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Professor Risley and the Imperial Japanese Troupe: How an American Acrobat Introduced Circus to Japan--and Japan to the West Hardcover – December 4, 2012
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"[A] fascinating narrative . . . In chronicling Risley's checkered and colorful career, Schodt illuminates the rivalries and precariousness of the circus business and portrays vividly this early encounter between Japan and the West." (Recommended for all readers). Choice, April 2013
"An intriguing look at international relations, culture, the circus, and its effects on the modern day, 'Professor Risley' is a must for anyone seeking an original and offbeat take on history, highly recommended."Midwest Book Review
"Pick up Schodt's latest book and move well beyond a study of Japanese culture. Schodt takes us all around the world of 19th-century entertainment: the competition, the disdain, the copycats and the triumphs. It's a captivating story about a pioneer in international entertainment."The Japan Times
"If you have any interest in Japanese history -- whatsoever -- pick up this book. Schodt knocked this title out of the park. It's a real page-turner, and that's saying a lot when dealing with a history book." Japanator blog
About the Author
Frederik L. Schodt is an award-winning author of multiple books on the interplay of Japanese and American culture, with an emphasis on popular culture and on unique individuals who have made unusual cross-cultural contributions.
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A great story by itself, but, for me, the real fun of the book is in the story of how he brought a troupe of Japanese acrobats, jugglers and magicians to America and Europe, at a time when Japan had been in self-imposed isolation from the world for over 200 years. The historical facts of the story—the physical hardships of travel, the often cutthroat business practices, the racism of the public—make a fascinating backdrop to a tale of entertainment celebrity that often felt eerily familiar. One could easily imagine the troupe’s star acrobat, Hamaikari Umekichi (dubbed “Little All Right” by the American press) as a YouTube sensation today. This is the kind of historical book I really love—a fun, little-known story that puts history in a different perspective. Mr. Schodt has done a terrific job of turning a meticulously researched story into an entertaining—and thought provoking—tale.
After a brief preface explaining how he came to write the book, Schodt launches into the main text of Professor Risley and the Imperial Japanese Troupe. The first chapter, or "act," is appropriately titled "Setting the Stage" and provides the necessary background and historical context for the book. The next three acts--"The Risley Act," "Going for Gold," and "Into Asia"--explore the life of Professor Risley, the stage name of American showman Richard Risley Carlisle. Acts five through nine--"Yokohama, Japan," "Taking America," "At the Exposition," "The Long Way to London," and "The Matter of the Contract"--follow the formation of the Imperial Japanese Troupe and their nearly two-and-a- half-year tour of seven countries: the United States, France, England, the Netherlands, Belgium, Spain, and Portugal. Act ten, "Final Acts" traces the end of Professor Risley and the troupe and their lasting influence. The book is completed with an afterword, notes, select bibliography, and a thorough index.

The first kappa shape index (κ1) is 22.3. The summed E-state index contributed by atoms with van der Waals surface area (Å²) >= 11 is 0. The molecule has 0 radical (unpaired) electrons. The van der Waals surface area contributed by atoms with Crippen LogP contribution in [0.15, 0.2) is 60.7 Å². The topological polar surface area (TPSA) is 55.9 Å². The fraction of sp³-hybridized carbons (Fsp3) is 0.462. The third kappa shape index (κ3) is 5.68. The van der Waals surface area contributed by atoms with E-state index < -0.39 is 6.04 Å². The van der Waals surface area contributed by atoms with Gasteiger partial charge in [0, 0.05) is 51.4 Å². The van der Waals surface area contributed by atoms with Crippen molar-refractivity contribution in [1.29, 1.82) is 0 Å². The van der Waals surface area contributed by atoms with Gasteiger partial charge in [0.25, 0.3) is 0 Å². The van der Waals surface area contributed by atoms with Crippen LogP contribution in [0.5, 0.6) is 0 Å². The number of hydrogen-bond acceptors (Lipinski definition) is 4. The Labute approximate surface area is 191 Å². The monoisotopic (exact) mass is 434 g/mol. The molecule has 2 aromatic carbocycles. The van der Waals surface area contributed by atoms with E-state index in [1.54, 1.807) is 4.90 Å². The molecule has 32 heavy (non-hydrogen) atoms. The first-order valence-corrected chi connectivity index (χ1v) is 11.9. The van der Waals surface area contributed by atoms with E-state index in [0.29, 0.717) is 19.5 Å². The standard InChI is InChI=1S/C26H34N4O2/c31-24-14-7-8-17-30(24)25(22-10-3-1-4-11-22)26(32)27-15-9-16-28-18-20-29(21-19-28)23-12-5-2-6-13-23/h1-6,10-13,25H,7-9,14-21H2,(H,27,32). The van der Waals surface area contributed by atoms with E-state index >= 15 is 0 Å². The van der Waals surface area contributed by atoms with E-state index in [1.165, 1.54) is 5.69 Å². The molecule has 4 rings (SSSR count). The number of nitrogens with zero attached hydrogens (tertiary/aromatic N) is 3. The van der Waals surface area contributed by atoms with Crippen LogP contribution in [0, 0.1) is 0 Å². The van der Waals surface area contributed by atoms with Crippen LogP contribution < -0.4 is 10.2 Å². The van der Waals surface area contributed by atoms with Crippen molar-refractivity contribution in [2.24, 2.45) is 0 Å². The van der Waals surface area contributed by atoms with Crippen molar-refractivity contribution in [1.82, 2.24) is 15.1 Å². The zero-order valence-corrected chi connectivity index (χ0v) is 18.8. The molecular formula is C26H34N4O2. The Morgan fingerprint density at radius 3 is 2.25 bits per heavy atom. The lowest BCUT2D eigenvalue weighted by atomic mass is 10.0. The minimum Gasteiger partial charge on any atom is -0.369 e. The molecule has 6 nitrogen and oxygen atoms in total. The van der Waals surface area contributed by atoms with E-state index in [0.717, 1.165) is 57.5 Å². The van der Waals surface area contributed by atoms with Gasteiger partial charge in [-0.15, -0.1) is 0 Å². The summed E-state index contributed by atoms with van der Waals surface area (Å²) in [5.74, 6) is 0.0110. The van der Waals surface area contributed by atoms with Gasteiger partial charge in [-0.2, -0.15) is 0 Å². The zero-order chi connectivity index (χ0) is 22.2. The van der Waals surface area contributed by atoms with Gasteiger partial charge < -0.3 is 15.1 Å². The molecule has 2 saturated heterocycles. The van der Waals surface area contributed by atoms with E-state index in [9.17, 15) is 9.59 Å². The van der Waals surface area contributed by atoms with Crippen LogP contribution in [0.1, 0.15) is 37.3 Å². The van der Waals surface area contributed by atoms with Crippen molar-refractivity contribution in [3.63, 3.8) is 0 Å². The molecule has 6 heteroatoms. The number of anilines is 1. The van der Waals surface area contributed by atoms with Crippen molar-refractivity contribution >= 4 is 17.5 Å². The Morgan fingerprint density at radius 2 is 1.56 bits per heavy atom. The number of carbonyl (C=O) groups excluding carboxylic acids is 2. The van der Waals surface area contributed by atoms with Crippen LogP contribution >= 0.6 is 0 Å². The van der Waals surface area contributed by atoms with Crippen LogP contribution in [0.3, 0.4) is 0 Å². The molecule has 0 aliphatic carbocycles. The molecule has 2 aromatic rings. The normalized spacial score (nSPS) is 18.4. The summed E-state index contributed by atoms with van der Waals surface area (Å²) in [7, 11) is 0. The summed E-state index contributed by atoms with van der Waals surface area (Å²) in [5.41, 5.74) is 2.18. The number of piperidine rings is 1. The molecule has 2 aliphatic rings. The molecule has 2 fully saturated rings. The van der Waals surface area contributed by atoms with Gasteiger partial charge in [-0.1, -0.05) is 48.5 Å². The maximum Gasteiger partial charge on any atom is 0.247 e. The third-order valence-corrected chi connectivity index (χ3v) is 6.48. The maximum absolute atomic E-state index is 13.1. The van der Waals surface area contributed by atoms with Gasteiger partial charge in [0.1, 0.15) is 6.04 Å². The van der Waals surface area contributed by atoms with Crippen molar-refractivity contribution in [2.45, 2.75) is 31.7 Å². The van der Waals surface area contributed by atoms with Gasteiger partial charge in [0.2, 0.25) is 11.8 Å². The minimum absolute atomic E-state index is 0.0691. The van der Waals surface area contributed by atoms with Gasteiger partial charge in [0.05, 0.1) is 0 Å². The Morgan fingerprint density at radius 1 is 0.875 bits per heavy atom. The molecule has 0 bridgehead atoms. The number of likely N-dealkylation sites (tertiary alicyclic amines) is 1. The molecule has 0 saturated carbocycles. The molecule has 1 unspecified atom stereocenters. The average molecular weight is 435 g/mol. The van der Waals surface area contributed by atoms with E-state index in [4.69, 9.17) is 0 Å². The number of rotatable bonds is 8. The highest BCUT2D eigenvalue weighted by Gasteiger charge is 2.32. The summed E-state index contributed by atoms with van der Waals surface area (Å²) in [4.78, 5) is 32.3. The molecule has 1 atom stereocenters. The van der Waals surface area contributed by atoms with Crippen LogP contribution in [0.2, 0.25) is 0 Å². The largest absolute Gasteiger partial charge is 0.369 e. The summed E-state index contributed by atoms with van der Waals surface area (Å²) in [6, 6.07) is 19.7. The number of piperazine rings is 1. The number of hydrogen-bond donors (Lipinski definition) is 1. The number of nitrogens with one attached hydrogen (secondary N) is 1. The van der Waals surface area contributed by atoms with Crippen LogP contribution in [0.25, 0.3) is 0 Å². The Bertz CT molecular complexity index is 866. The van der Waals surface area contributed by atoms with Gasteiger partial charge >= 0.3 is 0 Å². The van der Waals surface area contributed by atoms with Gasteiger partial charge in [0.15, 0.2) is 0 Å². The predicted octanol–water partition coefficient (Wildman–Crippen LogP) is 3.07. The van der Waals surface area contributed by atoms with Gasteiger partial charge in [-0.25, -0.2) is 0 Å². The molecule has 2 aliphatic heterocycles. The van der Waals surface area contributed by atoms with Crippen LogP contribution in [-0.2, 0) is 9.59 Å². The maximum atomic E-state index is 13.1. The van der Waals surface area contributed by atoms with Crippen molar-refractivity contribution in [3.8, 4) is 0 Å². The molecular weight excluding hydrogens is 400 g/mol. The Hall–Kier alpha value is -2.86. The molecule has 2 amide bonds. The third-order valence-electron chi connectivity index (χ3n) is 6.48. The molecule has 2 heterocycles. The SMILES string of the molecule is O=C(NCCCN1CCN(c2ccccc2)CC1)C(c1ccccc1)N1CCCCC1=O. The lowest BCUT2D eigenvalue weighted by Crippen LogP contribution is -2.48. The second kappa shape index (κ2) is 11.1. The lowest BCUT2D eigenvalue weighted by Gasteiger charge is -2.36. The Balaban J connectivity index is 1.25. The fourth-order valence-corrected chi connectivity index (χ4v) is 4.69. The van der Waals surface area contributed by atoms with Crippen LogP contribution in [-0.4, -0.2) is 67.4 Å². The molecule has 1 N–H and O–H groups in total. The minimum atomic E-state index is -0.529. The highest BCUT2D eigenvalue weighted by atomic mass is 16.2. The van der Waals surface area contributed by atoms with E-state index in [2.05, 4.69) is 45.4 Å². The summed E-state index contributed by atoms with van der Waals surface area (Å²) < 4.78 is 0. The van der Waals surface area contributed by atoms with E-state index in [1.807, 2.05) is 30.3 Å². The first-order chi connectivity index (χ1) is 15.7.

In 1866, the eighteen men, women, and youths from the Sumidagawa, Matsui, and Hamaikari preforming families who would make up Risley's Imperial Japanese Troupe received the first official passports granted to ordinary Japanese citizens. Since the mid-17th century, the Japanese government had severely limited travel into and out of Japan. The opening of Japan helped to ignite an interest in Japanese art and culture across the world. A large part of the Imperial Japanese Troupe's success was due not only to the members' skill but to the perceived exoticism of their performances. For the first time the world at wide was being introduced to Japanese culture. At the same time, ordinary Japanese were finally allowed and able to see the world beyond their own country. The tour of the Imperial Japanese Troupe was a meeting, meshing, and clashing of cultures. And while the group was away, Japan itself was undergoing a revolution as the Meiji era was ushered in.
Professor Risley and the Imperial Japanese Troupe was absolutely fascinating. Additionally, Schodt's writing is an utter delight to read. Although Professor Risley and the Imperial Japanese Troupe has been thoroughly researched and has an academic bent to it, the book is still easily accessible and approachable even for more casual readers. One of the things that I particularly loved about Professor Risley and the Imperial Japanese Troupe is that it is filled with reproductions of historical photographs, artwork, newspaper clippings, playbills, advertisements, and so on, including sixteen pages in full color. They are a fabulous addition to an already great book. I enjoyed Professor Risley and the Imperial Japanese Troupe immensely. It's an incredibly engaging work on 19th-century popular culture and very easy to recommend.